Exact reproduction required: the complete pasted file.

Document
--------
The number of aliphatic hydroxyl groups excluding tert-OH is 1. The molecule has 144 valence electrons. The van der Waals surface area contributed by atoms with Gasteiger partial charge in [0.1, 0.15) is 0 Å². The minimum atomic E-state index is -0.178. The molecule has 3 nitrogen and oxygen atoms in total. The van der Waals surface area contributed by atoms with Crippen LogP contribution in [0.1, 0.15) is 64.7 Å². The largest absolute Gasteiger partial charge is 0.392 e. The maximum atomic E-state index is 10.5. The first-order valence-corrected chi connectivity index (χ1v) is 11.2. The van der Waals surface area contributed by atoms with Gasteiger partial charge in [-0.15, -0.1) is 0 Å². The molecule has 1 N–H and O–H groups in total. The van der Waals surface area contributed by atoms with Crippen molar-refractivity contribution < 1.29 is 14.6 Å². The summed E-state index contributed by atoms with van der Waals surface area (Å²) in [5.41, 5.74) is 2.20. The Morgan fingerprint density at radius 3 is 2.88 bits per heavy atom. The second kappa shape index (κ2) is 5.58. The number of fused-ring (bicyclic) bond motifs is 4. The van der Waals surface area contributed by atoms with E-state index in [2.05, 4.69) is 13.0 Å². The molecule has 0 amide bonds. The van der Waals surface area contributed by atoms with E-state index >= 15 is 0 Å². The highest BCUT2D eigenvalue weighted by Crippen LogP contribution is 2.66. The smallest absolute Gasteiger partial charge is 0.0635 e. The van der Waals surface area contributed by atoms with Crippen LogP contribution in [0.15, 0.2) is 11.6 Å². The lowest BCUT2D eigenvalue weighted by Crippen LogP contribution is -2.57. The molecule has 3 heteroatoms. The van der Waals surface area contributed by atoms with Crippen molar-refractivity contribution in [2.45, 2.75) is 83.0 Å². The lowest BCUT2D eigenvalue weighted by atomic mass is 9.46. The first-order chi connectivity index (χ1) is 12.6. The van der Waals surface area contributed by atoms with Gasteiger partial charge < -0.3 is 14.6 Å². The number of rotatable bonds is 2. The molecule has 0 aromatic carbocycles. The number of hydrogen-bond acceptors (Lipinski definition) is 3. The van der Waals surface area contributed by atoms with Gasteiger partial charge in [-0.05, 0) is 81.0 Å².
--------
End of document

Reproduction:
The number of aliphatic hydroxyl groups excluding tert-OH is 1. The molecule has 144 valence electrons. The van der Waals surface area contributed by atoms with Gasteiger partial charge in [0.1, 0.15) is 0 Å². The minimum atomic E-state index is -0.178. The molecule has 3 nitrogen and oxygen atoms in total. The van der Waals surface area contributed by atoms with Crippen LogP contribution in [0.1, 0.15) is 64.7 Å². The largest absolute Gasteiger partial charge is 0.392 e. The maximum atomic E-state index is 10.5. The first-order valence-corrected chi connectivity index (χ1v) is 11.2. The van der Waals surface area contributed by atoms with Gasteiger partial charge in [-0.15, -0.1) is 0 Å². The molecule has 1 N–H and O–H groups in total. The van der Waals surface area contributed by atoms with Crippen molar-refractivity contribution < 1.29 is 14.6 Å². The summed E-state index contributed by atoms with van der Waals surface area (Å²) in [5.41, 5.74) is 2.20. The Morgan fingerprint density at radius 3 is 2.88 bits per heavy atom. The second kappa shape index (κ2) is 5.58. The number of fused-ring (bicyclic) bond motifs is 4. The van der Waals surface area contributed by atoms with E-state index in [2.05, 4.69) is 13.0 Å². The molecule has 0 amide bonds. The van der Waals surface area contributed by atoms with E-state index >= 15 is 0 Å². The highest BCUT2D eigenvalue weighted by Crippen LogP contribution is 2.66. The smallest absolute Gasteiger partial charge is 0.0635 e. The van der Waals surface area contributed by atoms with Crippen LogP contribution in [0.15, 0.2) is 11.6 Å². The lowest BCUT2D eigenvalue weighted by Crippen LogP contribution is -2.57. The molecule has 3 heteroatoms. The van der Waals surface area contributed by atoms with Crippen molar-refractivity contribution in [2.45, 2.75) is 83.0 Å². The lowest BCUT2D eigenvalue weighted by atomic mass is 9.46. The first-order chi connectivity index (χ1) is 12.6. The van der Waals surface area contributed by atoms with Gasteiger partial charge < -0.3 is 14.6 Å². The number of rotatable bonds is 2. The molecule has 0 aromatic carbocycles. The number of hydrogen-bond acceptors (Lipinski definition) is 3. The van der Waals surface area contributed by atoms with Gasteiger partial charge in [-0.05, 0) is 81.0 Å².